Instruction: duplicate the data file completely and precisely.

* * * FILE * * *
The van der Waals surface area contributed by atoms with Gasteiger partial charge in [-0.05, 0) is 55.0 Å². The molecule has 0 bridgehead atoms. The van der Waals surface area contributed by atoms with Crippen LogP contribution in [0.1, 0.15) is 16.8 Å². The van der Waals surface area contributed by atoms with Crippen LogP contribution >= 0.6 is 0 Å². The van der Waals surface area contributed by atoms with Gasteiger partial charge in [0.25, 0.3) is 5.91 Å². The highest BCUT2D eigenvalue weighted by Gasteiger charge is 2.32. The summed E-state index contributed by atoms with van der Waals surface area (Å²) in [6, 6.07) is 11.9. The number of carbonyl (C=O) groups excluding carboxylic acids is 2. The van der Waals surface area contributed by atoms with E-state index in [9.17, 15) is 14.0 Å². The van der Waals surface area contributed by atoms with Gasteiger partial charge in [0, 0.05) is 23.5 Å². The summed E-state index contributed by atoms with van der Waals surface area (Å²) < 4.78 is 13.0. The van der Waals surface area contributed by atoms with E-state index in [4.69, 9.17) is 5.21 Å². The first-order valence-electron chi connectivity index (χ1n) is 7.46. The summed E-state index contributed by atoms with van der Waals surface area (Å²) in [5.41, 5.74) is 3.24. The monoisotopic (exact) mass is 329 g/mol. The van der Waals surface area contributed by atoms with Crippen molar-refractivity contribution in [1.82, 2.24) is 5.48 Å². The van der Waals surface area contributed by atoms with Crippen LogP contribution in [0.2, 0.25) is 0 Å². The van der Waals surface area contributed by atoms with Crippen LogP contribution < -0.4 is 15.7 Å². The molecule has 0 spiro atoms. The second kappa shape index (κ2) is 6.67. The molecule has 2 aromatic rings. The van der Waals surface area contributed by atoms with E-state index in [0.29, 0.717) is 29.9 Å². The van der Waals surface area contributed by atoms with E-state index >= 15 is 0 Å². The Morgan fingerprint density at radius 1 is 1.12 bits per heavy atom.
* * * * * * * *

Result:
The van der Waals surface area contributed by atoms with Gasteiger partial charge in [-0.05, 0) is 55.0 Å². The molecule has 0 bridgehead atoms. The van der Waals surface area contributed by atoms with Crippen LogP contribution in [0.1, 0.15) is 16.8 Å². The van der Waals surface area contributed by atoms with Crippen LogP contribution >= 0.6 is 0 Å². The van der Waals surface area contributed by atoms with Gasteiger partial charge in [0.25, 0.3) is 5.91 Å². The highest BCUT2D eigenvalue weighted by Gasteiger charge is 2.32. The summed E-state index contributed by atoms with van der Waals surface area (Å²) in [6, 6.07) is 11.9. The number of carbonyl (C=O) groups excluding carboxylic acids is 2. The van der Waals surface area contributed by atoms with E-state index in [9.17, 15) is 14.0 Å². The van der Waals surface area contributed by atoms with Gasteiger partial charge in [0, 0.05) is 23.5 Å². The summed E-state index contributed by atoms with van der Waals surface area (Å²) < 4.78 is 13.0. The van der Waals surface area contributed by atoms with E-state index in [4.69, 9.17) is 5.21 Å². The first-order valence-electron chi connectivity index (χ1n) is 7.46. The summed E-state index contributed by atoms with van der Waals surface area (Å²) in [5.41, 5.74) is 3.24. The monoisotopic (exact) mass is 329 g/mol. The van der Waals surface area contributed by atoms with Crippen molar-refractivity contribution in [1.82, 2.24) is 5.48 Å². The van der Waals surface area contributed by atoms with Crippen LogP contribution in [0.2, 0.25) is 0 Å². The van der Waals surface area contributed by atoms with Crippen LogP contribution < -0.4 is 15.7 Å². The molecule has 0 spiro atoms. The second kappa shape index (κ2) is 6.67. The molecule has 2 aromatic rings. The van der Waals surface area contributed by atoms with E-state index in [0.29, 0.717) is 29.9 Å². The van der Waals surface area contributed by atoms with E-state index >= 15 is 0 Å². The Morgan fingerprint density at radius 1 is 1.12 bits per heavy atom.